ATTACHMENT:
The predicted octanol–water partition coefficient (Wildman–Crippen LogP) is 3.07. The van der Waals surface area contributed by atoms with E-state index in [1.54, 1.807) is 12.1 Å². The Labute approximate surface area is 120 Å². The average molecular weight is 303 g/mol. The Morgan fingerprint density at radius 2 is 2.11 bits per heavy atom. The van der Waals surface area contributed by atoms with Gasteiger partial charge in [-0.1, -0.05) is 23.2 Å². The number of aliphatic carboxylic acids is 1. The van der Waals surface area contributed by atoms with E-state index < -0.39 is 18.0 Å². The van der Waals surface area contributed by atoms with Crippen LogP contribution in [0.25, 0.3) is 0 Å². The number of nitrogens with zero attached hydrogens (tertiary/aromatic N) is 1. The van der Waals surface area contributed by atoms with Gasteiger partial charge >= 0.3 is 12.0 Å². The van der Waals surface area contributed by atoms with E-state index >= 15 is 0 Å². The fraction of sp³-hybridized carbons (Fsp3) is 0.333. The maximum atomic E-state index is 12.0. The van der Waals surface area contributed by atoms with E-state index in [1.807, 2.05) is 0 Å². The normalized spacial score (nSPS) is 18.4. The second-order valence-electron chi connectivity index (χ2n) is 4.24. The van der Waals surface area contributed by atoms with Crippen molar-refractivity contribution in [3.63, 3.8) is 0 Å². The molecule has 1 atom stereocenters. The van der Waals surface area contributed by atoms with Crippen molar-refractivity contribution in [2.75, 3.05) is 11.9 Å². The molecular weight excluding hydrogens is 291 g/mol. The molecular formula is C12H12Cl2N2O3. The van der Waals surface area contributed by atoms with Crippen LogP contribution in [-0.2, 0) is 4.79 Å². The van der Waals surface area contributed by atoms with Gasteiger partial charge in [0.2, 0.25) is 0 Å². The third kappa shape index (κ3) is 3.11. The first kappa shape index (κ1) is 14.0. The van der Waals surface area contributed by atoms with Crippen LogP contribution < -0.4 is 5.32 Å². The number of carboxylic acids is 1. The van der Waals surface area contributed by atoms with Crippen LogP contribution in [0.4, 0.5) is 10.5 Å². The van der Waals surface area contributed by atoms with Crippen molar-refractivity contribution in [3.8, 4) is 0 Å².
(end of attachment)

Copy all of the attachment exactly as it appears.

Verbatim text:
The predicted octanol–water partition coefficient (Wildman–Crippen LogP) is 3.07. The van der Waals surface area contributed by atoms with E-state index in [1.54, 1.807) is 12.1 Å². The Labute approximate surface area is 120 Å². The average molecular weight is 303 g/mol. The Morgan fingerprint density at radius 2 is 2.11 bits per heavy atom. The van der Waals surface area contributed by atoms with Gasteiger partial charge in [-0.1, -0.05) is 23.2 Å². The number of aliphatic carboxylic acids is 1. The van der Waals surface area contributed by atoms with E-state index < -0.39 is 18.0 Å². The van der Waals surface area contributed by atoms with Crippen LogP contribution in [0.25, 0.3) is 0 Å². The number of nitrogens with zero attached hydrogens (tertiary/aromatic N) is 1. The van der Waals surface area contributed by atoms with Gasteiger partial charge >= 0.3 is 12.0 Å². The van der Waals surface area contributed by atoms with E-state index >= 15 is 0 Å². The fraction of sp³-hybridized carbons (Fsp3) is 0.333. The maximum atomic E-state index is 12.0. The van der Waals surface area contributed by atoms with E-state index in [1.807, 2.05) is 0 Å². The normalized spacial score (nSPS) is 18.4. The second-order valence-electron chi connectivity index (χ2n) is 4.24. The van der Waals surface area contributed by atoms with Crippen molar-refractivity contribution in [3.63, 3.8) is 0 Å². The molecule has 1 atom stereocenters. The van der Waals surface area contributed by atoms with Crippen molar-refractivity contribution in [2.75, 3.05) is 11.9 Å². The molecular weight excluding hydrogens is 291 g/mol. The molecular formula is C12H12Cl2N2O3. The van der Waals surface area contributed by atoms with Crippen LogP contribution in [-0.2, 0) is 4.79 Å². The van der Waals surface area contributed by atoms with Gasteiger partial charge in [0.2, 0.25) is 0 Å². The third kappa shape index (κ3) is 3.11. The first kappa shape index (κ1) is 14.0. The van der Waals surface area contributed by atoms with Crippen LogP contribution < -0.4 is 5.32 Å². The number of carboxylic acids is 1. The van der Waals surface area contributed by atoms with Crippen LogP contribution in [0.4, 0.5) is 10.5 Å². The van der Waals surface area contributed by atoms with Crippen molar-refractivity contribution in [3.8, 4) is 0 Å².